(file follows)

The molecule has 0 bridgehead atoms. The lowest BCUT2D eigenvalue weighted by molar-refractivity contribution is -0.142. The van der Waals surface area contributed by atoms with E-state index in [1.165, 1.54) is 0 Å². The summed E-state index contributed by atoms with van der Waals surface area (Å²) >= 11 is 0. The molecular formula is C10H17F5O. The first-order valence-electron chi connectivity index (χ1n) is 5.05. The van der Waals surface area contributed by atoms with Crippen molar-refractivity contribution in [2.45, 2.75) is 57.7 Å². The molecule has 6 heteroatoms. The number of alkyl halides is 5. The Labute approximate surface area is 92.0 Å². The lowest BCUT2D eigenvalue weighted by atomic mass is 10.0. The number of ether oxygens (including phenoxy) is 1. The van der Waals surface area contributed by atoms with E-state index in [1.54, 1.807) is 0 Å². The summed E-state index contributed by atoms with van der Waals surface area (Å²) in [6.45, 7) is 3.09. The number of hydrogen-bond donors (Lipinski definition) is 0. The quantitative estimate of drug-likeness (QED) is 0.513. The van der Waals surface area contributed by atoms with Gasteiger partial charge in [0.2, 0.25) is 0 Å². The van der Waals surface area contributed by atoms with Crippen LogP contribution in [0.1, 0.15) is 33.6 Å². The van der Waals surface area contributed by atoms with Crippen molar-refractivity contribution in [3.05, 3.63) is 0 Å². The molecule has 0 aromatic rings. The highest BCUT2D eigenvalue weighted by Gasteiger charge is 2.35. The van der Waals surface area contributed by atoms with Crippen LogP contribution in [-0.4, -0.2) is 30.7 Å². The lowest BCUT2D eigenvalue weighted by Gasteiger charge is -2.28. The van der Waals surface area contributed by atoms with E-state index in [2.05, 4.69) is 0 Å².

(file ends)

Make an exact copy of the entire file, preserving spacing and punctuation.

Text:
The molecule has 0 bridgehead atoms. The lowest BCUT2D eigenvalue weighted by molar-refractivity contribution is -0.142. The van der Waals surface area contributed by atoms with E-state index in [1.165, 1.54) is 0 Å². The summed E-state index contributed by atoms with van der Waals surface area (Å²) >= 11 is 0. The molecular formula is C10H17F5O. The first-order valence-electron chi connectivity index (χ1n) is 5.05. The van der Waals surface area contributed by atoms with Crippen molar-refractivity contribution in [2.45, 2.75) is 57.7 Å². The molecule has 6 heteroatoms. The number of alkyl halides is 5. The Labute approximate surface area is 92.0 Å². The lowest BCUT2D eigenvalue weighted by atomic mass is 10.0. The number of ether oxygens (including phenoxy) is 1. The van der Waals surface area contributed by atoms with E-state index in [1.54, 1.807) is 0 Å². The summed E-state index contributed by atoms with van der Waals surface area (Å²) in [6.45, 7) is 3.09. The number of hydrogen-bond donors (Lipinski definition) is 0. The quantitative estimate of drug-likeness (QED) is 0.513. The van der Waals surface area contributed by atoms with Gasteiger partial charge in [0.2, 0.25) is 0 Å². The van der Waals surface area contributed by atoms with Crippen LogP contribution in [0.1, 0.15) is 33.6 Å². The van der Waals surface area contributed by atoms with Crippen molar-refractivity contribution in [3.05, 3.63) is 0 Å². The molecule has 0 aromatic rings. The highest BCUT2D eigenvalue weighted by Gasteiger charge is 2.35. The van der Waals surface area contributed by atoms with Crippen LogP contribution in [-0.4, -0.2) is 30.7 Å². The lowest BCUT2D eigenvalue weighted by Gasteiger charge is -2.28. The van der Waals surface area contributed by atoms with E-state index in [2.05, 4.69) is 0 Å².